One piece of marketing advice given out states it’s easier to sell to existing customers than to find new ones. Think about it…

Popularity, sociability and desire


The Royal Wedding has been a really ‘big’ thing during the past month, not just here in jolly old Blighty, but absolutely massive in the States. They haven’t got a Royal Family, so anything that sounds like a fairy tale appeals to those sovereign starved souls on the other side of the pond, and it reached incredible proportions as it was passed about on the web, far more than we in England have been aware of.

The Americans ‘play’ with social networking far more than we do. I don’t know whether it’s because of their mind-set, or even just the weather, but being sociable appeals to them on many levels, and their lack of inhibitions results in much more interaction online than us Brits. Evidence is shown in the amount of comments an ordinary blog post receives, and other social media platforms fair the same way.

It all stems down to popularity, which comes from being sociable, originating in providing what people want. Certainly Kate and Wills have done that. If you’re in business, you need to find out what your customers want, and then provide it for them. You can do this by being sociable, asking the right questions, responding to the answers, using a friendly mode of communication to find out a little more…

Once you’ve established your customers’ desires, which isn’t necessarily their need, or even what you think their need is, and you’ve fathomed out how you’re going to satisfy what they want, you still continue to socialise and communicate with them to win their trust in you.

Being sociable isn’t about telling them what you have, how wonderful your business or the product you’ve created for them is, boring them endlessly by spouting out facts about which features do this and that, it’s about providing information that is beneficial to your customers.

If you provide help and advice that makes their lives better, they are going to be thankful. Being sociable like this will make you popular, as you continue to communicate top tips that set you up as an expert in your field, and this relentless goodwill will accelerate your popularity so that when eventually a customer desires what you provide, they will immediately think of you.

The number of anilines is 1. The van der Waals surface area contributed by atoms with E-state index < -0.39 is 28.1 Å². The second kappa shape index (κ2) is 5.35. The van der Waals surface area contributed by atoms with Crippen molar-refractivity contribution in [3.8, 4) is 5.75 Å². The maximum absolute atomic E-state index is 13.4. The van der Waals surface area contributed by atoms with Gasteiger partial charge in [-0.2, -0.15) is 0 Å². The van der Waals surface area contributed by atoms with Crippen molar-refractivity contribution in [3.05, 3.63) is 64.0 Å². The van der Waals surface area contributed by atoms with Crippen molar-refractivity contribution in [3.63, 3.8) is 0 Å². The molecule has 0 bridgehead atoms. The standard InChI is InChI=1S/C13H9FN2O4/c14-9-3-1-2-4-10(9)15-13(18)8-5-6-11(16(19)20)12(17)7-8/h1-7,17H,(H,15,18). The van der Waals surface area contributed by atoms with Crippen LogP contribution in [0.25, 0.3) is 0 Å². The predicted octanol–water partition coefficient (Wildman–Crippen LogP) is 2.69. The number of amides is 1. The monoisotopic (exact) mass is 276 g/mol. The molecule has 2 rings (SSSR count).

Sociability leads to popularity, which results in recognition, then trust, and ultimately business. And all because you bothered to find out about your customers’ desires by being sociable.

How to build your brand through social media


First, let’s get outside the concept that a brand is your logo, and establish that it’s also your customer service and your attitude to those who buy or do business with you.

And when you’re dealing with social media, it’s the ‘attitude’ part that becomes important. When analysing this medium, half of its name needs to be properly considered: ‘social’. This concept should not be ignored or forgotten.

So to use social media for brand awareness, you need to be sure what aspect of your brand is most effective in attracting your customers. Do some marketing research to find out what makes it attractive, and how it relates to their problems, needs and lifestyles.

Then you need to start communicating with people, and that’s were social media comes in. Even before you start broadcasting about your brand, amass a following. Do this by being friendly, interested, chatty, funny, educational, informative, helpful, showing empathy – whatever is needed to draw attention to yourself.

Social media works by being interested in what others are doing. In other words, by being sociable. Remember you need to work at it – friendships are not one-minute wonders, they take time, and gradually your followers will get to know you, like you and eventually trust you, and when they feel they can ask you anything or tell you their latest story, then that’s half the battle won.

Then you start broadcasting about your brand, and answer anybody who responds to it. This is not an exercise in selling – far from it!  Social media does not tolerate selling tactics. This is when you start to share stuff that is interesting, helpful, useful and beneficial to your friends. Notice I said friends, not customers – if your friends like what you are offering them, then eventually they will become customers, or refer you to others who are more likely to become customers.

Because you’ve gained the trust from your followers, they are then more likely to notice you, your business and your brand. You haven’t forced anything at them, you’ve allowed them to find out about you at their own pace, even if what you are offering them isn’t suitable for them. That doesn’t matter, they can easily become advocates on your behalf, and don’t forget a ‘warm’ referral is much more effective than a ‘cold’ call.

By becoming known as a helpful resource within your brand or business, all accomplished by being purely ‘sociable’, you are far more likely to be remembered, recommended and referred to, and who knows who might pick up on various aspects of your ‘sociability’, if you’re recognised as an expert in your field, it can only provide chances to expose your brand even further…

How to make a brand powerful